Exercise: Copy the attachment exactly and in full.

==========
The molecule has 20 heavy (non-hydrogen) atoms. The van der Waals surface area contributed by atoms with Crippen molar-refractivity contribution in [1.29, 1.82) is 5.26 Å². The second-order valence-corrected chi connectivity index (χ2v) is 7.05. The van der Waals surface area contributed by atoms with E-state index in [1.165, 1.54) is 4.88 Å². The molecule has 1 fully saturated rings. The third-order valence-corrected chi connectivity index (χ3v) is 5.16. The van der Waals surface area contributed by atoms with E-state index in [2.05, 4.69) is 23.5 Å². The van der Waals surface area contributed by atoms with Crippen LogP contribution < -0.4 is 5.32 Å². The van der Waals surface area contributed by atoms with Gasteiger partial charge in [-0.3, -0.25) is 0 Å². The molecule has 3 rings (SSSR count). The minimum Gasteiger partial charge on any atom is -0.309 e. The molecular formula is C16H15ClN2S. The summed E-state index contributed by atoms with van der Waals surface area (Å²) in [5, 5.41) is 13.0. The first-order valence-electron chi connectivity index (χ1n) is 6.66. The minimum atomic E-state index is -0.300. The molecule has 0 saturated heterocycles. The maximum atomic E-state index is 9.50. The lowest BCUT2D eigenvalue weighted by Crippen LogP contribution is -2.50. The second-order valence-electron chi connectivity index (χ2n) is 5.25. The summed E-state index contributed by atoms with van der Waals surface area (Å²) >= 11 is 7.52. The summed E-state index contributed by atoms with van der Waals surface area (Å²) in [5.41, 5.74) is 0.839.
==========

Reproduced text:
The molecule has 20 heavy (non-hydrogen) atoms. The van der Waals surface area contributed by atoms with Crippen molar-refractivity contribution in [1.29, 1.82) is 5.26 Å². The second-order valence-corrected chi connectivity index (χ2v) is 7.05. The van der Waals surface area contributed by atoms with E-state index in [1.165, 1.54) is 4.88 Å². The molecule has 1 fully saturated rings. The third-order valence-corrected chi connectivity index (χ3v) is 5.16. The van der Waals surface area contributed by atoms with E-state index in [2.05, 4.69) is 23.5 Å². The van der Waals surface area contributed by atoms with Crippen LogP contribution < -0.4 is 5.32 Å². The van der Waals surface area contributed by atoms with Gasteiger partial charge in [-0.3, -0.25) is 0 Å². The molecule has 3 rings (SSSR count). The minimum Gasteiger partial charge on any atom is -0.309 e. The molecular formula is C16H15ClN2S. The summed E-state index contributed by atoms with van der Waals surface area (Å²) in [5, 5.41) is 13.0. The first-order valence-electron chi connectivity index (χ1n) is 6.66. The minimum atomic E-state index is -0.300. The molecule has 0 saturated heterocycles. The maximum atomic E-state index is 9.50. The lowest BCUT2D eigenvalue weighted by Crippen LogP contribution is -2.50. The second-order valence-electron chi connectivity index (χ2n) is 5.25. The summed E-state index contributed by atoms with van der Waals surface area (Å²) >= 11 is 7.52. The summed E-state index contributed by atoms with van der Waals surface area (Å²) in [5.41, 5.74) is 0.839.